Originally posted by Aysono I really hate to say that word again, but "AGAIN", it is your opinion and interpretation. I don't mean your opinion is 100% right or wrong. Unless we can identify the origin of MMORPG, there is no official definition of that word, let alone whether "Massively" is used to describe the "Multiplayer Online Game" or just the "Multiplayer" aspect of the "Online Game".   As long as it remains a Probatio Diabolica, neither arguments can be proven incorrect or correct.   The term "MMORPG" was coined by Richard Garriott. Safko, Ron; Brake, David (2009). The Social Media Bible: Tactics, Tools, and Strategies for Business Success. Wiley. ISBN 0-470-41155-4. He used the term to describe Ultima Online. So, whatever Ultima Online was when it launched is what the term meant. Since he followed UO with Tabula Rasa, and used the term there too, we can assume that it would include whatever was included with Tabula Rasa as well. ** The original press release for UO does mention "thousands" of people playing simultaneously.   Are you with us?   Experience real-time social interaction with thousands of people in the same exciting game world. meet new friends and foes, engage in group combat, venture off to uncharted lands, or visit a tavern and chat with players from around the world. It's an ongoing, ever-changing world of adventure. Mass player engine allows thousands of real people to play simultaneously. Day and night effects, 3-D terrain and 16-bit color SVGA graphics. Customize your onscreen characters, including gender, skin tone, clothing and hairstyle. Detailed character-defining systems and fully simulated virtual ecology. Real-time combat, adventuring and social interaction.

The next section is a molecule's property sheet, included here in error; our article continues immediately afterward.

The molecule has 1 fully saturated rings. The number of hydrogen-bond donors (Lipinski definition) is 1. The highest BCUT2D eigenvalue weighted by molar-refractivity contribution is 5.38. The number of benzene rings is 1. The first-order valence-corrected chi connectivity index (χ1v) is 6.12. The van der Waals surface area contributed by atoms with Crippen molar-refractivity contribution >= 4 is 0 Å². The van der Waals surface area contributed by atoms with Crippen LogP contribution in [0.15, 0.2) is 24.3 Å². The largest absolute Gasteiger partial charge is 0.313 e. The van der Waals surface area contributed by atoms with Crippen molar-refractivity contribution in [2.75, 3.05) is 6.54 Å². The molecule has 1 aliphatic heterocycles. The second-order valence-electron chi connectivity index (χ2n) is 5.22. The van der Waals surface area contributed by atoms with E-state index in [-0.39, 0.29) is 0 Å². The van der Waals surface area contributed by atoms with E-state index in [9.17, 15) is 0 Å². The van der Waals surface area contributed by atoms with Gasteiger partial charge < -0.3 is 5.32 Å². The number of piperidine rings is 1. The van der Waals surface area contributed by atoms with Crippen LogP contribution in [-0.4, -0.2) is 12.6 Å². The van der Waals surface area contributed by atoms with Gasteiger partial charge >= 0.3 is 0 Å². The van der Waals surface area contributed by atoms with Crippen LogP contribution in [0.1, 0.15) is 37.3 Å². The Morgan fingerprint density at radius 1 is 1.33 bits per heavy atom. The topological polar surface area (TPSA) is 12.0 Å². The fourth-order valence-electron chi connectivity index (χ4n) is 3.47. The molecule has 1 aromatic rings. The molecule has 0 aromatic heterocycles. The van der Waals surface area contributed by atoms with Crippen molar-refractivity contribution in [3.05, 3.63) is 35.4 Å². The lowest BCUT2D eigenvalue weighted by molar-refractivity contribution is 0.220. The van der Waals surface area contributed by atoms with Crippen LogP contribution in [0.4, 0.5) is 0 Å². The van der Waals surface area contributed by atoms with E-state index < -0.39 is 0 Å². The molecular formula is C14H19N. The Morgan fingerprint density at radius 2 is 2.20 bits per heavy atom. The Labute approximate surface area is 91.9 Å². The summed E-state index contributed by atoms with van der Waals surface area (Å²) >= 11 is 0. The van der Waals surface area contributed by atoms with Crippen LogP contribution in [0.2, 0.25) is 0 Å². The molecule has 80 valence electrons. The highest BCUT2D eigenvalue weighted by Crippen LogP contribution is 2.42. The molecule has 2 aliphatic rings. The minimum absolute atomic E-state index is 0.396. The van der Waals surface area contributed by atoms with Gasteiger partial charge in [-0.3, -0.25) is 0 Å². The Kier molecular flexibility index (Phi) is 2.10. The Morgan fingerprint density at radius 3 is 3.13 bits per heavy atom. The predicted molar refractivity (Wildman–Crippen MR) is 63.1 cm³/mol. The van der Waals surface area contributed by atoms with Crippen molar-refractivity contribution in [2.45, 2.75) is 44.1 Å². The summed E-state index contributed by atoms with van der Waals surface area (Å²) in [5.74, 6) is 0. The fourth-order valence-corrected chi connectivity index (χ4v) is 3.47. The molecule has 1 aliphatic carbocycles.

http://www.uoguide.com/Ultima_Online Holy cats the world has progressed since 1997. Here's a copy of the UO website circa 1997 or so. http://web.archive.org/web/19971018082601/http://www.owo.com/
    Really? I didn't read his book so no argument on if he actually used the word MMORPG for UO.     Assuming Lord British was the originator of MMORPG and starting using it on UO then logically UO should be officially called the first ever MMORPG. How come everybody said Meridian 59 was the first MMORPG?
    Richard Garriott coined the term, but he didn't create the first game it could be applied to. Kind of like EQ and then later WoW, he saw features that could be implemented in a different way and work better.